1932

Abstract

Managing the threat of violence remains a central concern in international security and development. International actors seek to terminate civil wars and prevent conflict recurrence by building peace and strengthening state institutions. In this article, I review the scholarship on international statebuilding, defined broadly as external efforts to create, strengthen, reform, and transform the authority structures of the state. Much of this literature models international statebuilding as provision, in which external actors provide a solution to the enforcement problem that plagues postconflict bargains. However, in many cases, the assumptions about domestic politics underpinning the provision model do not hold. When the central problem of domestic politics concerns bargaining over the distributional consequences of the peace rather than the parties’ ability to credibly commit to the peace, international statebuilding is more fruitfully modeled as imposition, in which terms are imposed on recalcitrant domestic actors. The imposition model allows the preferences of external actors over the postwar order to diverge from the preferences of domestic actors. Divergence arises because statebuilding interventions have distributional consequences that threaten the interests of domestic elites. To unpack why this is the case, I turn to the literature on the domestic politics of statebuilding, which shows that governance arrangements that appear to outsiders as weak statehood can help manage violence by facilitating the distribution of sovereignty rents. Insights from these literatures suggest exciting new avenues for future scholarship.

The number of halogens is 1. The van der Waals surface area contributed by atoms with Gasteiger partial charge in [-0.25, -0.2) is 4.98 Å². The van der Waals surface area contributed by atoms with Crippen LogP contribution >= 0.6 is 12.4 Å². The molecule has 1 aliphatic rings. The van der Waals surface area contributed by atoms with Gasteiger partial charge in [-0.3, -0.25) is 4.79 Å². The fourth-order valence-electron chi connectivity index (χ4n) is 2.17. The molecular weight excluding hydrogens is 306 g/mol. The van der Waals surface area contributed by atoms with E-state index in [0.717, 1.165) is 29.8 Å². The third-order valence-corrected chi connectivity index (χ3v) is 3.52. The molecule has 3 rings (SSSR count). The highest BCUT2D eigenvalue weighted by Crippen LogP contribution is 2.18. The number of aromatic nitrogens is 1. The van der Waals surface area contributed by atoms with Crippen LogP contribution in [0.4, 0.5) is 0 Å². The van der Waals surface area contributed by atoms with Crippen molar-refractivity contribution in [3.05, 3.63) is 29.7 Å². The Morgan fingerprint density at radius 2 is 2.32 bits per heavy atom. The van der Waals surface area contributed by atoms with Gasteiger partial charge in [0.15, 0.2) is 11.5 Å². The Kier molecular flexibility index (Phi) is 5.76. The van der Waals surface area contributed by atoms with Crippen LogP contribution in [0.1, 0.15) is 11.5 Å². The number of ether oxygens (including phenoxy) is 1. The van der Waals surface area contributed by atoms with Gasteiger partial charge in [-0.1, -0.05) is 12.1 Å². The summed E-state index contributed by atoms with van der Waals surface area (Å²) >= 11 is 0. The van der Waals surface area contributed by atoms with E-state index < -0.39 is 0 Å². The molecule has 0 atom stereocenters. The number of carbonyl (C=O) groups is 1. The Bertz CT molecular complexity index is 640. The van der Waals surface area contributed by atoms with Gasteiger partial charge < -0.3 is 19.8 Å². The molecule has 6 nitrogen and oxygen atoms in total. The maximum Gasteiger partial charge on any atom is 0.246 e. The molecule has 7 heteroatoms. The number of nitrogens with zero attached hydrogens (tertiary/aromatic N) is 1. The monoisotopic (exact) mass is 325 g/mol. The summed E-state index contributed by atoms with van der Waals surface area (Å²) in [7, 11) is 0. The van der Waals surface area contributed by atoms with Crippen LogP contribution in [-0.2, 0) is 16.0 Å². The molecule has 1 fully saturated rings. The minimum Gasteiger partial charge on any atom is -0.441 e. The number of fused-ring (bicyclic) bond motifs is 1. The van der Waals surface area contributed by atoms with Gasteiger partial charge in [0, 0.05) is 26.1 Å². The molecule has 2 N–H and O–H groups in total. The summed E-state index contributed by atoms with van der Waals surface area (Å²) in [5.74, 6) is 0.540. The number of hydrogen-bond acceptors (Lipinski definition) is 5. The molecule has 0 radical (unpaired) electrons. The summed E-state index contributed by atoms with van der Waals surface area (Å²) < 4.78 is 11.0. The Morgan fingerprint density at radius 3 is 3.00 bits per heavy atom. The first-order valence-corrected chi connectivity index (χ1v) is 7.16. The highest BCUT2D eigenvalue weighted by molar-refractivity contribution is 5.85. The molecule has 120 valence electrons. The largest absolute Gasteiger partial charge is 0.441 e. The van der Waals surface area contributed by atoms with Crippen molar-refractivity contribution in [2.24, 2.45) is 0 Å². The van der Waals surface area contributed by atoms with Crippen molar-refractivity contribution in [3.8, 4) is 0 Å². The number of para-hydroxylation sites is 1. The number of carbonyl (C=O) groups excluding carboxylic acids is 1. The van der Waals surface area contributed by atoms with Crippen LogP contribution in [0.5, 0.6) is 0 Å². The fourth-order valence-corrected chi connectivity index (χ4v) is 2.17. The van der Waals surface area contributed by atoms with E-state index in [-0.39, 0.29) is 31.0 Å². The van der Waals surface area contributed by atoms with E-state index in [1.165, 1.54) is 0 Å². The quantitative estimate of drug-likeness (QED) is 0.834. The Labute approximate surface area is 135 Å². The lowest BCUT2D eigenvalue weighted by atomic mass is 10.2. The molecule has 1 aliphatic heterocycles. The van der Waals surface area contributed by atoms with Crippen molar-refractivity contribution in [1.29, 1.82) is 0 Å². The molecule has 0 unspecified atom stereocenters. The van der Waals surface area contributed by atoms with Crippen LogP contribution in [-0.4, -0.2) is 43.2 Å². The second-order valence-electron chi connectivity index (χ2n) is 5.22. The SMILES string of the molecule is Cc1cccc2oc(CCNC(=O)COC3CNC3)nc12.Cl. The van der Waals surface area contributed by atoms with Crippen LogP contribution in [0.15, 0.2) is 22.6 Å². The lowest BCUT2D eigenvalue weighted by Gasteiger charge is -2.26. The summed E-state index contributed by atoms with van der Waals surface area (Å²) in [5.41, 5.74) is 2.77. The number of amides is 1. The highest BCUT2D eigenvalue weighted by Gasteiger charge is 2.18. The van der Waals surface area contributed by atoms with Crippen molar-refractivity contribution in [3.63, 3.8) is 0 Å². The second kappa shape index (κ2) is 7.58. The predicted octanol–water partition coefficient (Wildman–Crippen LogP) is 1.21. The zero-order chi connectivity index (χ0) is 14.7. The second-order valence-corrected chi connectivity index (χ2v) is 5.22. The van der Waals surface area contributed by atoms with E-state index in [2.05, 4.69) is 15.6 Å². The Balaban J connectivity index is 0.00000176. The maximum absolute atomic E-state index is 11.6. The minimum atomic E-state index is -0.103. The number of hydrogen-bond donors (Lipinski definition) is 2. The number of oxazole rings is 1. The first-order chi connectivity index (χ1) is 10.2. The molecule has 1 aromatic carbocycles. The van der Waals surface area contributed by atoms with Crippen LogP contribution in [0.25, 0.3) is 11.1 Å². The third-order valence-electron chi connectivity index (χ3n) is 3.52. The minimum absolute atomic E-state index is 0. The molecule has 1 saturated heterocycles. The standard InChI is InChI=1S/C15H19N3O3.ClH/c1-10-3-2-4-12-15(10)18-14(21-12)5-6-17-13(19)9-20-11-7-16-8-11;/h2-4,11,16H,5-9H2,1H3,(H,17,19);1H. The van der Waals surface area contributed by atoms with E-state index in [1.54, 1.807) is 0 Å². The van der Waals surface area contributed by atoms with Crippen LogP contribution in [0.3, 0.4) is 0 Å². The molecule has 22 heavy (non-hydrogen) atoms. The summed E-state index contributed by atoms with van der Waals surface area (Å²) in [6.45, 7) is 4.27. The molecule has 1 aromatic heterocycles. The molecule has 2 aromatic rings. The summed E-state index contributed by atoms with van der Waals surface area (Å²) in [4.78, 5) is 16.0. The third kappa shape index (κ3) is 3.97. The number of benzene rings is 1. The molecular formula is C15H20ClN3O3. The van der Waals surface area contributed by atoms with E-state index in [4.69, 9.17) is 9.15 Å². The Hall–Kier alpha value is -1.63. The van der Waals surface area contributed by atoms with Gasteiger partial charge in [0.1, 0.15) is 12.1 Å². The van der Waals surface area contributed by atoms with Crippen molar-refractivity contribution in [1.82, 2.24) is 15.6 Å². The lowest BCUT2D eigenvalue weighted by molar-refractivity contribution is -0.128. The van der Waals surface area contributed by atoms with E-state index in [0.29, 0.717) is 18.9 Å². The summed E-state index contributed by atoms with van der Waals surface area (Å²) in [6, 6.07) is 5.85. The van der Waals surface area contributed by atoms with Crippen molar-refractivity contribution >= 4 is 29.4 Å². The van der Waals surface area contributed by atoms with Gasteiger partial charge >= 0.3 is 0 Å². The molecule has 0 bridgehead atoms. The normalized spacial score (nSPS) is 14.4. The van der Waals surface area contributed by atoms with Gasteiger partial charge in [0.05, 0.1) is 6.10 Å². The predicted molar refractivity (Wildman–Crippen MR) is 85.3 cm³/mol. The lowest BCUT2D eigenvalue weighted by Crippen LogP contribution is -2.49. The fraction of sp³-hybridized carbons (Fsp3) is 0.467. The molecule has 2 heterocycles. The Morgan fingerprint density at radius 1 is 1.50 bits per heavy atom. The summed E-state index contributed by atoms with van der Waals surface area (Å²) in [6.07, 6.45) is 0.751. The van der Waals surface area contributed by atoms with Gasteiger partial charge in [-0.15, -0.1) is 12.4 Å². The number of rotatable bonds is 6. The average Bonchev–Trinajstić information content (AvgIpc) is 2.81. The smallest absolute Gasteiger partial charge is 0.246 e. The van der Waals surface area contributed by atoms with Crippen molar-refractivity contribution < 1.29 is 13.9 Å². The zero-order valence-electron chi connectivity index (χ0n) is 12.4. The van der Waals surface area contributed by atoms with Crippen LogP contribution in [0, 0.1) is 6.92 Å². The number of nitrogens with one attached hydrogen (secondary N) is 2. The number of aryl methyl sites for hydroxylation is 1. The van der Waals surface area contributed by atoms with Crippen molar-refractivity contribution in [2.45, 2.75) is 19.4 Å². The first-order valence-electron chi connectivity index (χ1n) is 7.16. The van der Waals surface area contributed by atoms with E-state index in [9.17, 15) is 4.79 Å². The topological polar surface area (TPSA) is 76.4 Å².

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2022-05-12
2024-06-22
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